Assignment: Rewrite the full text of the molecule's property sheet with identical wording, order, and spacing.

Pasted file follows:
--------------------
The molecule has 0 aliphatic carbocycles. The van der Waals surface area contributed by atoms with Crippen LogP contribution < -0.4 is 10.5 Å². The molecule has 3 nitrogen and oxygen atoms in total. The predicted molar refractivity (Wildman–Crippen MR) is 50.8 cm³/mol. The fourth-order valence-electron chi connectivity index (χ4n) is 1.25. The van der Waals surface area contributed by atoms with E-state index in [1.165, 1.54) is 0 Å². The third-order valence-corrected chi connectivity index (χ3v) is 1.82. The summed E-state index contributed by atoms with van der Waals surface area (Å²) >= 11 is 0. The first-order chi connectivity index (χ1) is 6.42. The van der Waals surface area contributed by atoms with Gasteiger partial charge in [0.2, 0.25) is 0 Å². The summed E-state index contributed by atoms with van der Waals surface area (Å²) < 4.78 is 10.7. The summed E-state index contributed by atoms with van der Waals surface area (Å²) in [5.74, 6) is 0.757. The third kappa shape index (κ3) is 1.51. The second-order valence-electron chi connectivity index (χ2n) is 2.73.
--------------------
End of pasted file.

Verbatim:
The molecule has 0 aliphatic carbocycles. The van der Waals surface area contributed by atoms with Crippen LogP contribution < -0.4 is 10.5 Å². The molecule has 3 nitrogen and oxygen atoms in total. The predicted molar refractivity (Wildman–Crippen MR) is 50.8 cm³/mol. The fourth-order valence-electron chi connectivity index (χ4n) is 1.25. The van der Waals surface area contributed by atoms with E-state index in [1.165, 1.54) is 0 Å². The third-order valence-corrected chi connectivity index (χ3v) is 1.82. The summed E-state index contributed by atoms with van der Waals surface area (Å²) >= 11 is 0. The first-order chi connectivity index (χ1) is 6.42. The van der Waals surface area contributed by atoms with Gasteiger partial charge in [0.2, 0.25) is 0 Å². The summed E-state index contributed by atoms with van der Waals surface area (Å²) < 4.78 is 10.7. The summed E-state index contributed by atoms with van der Waals surface area (Å²) in [5.74, 6) is 0.757. The third kappa shape index (κ3) is 1.51. The second-order valence-electron chi connectivity index (χ2n) is 2.73.